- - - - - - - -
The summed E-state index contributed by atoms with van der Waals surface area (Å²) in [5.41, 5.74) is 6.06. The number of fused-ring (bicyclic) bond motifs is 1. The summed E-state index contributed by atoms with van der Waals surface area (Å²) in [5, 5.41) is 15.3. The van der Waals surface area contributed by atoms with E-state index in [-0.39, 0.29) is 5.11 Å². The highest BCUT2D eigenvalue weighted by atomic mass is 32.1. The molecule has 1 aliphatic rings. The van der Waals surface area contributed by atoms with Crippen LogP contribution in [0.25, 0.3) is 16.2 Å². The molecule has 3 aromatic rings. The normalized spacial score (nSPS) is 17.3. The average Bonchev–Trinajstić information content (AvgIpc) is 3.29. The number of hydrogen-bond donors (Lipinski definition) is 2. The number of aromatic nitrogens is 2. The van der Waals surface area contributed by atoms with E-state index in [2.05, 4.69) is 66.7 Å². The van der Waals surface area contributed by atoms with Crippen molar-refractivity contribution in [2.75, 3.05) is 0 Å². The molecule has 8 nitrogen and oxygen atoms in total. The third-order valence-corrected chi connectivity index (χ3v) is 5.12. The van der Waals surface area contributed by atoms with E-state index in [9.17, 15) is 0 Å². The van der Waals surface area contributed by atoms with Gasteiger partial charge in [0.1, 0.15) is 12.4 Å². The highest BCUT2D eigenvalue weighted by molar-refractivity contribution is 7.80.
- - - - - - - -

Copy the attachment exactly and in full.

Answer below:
The summed E-state index contributed by atoms with van der Waals surface area (Å²) in [5.41, 5.74) is 6.06. The number of fused-ring (bicyclic) bond motifs is 1. The summed E-state index contributed by atoms with van der Waals surface area (Å²) in [5, 5.41) is 15.3. The van der Waals surface area contributed by atoms with E-state index in [-0.39, 0.29) is 5.11 Å². The highest BCUT2D eigenvalue weighted by atomic mass is 32.1. The molecule has 1 aliphatic rings. The van der Waals surface area contributed by atoms with Crippen LogP contribution in [0.25, 0.3) is 16.2 Å². The molecule has 3 aromatic rings. The normalized spacial score (nSPS) is 17.3. The average Bonchev–Trinajstić information content (AvgIpc) is 3.29. The number of hydrogen-bond donors (Lipinski definition) is 2. The number of aromatic nitrogens is 2. The van der Waals surface area contributed by atoms with E-state index in [2.05, 4.69) is 66.7 Å². The van der Waals surface area contributed by atoms with Crippen molar-refractivity contribution in [2.75, 3.05) is 0 Å². The molecule has 8 nitrogen and oxygen atoms in total. The third-order valence-corrected chi connectivity index (χ3v) is 5.12. The van der Waals surface area contributed by atoms with E-state index in [9.17, 15) is 0 Å². The van der Waals surface area contributed by atoms with Gasteiger partial charge in [0.1, 0.15) is 12.4 Å². The highest BCUT2D eigenvalue weighted by molar-refractivity contribution is 7.80.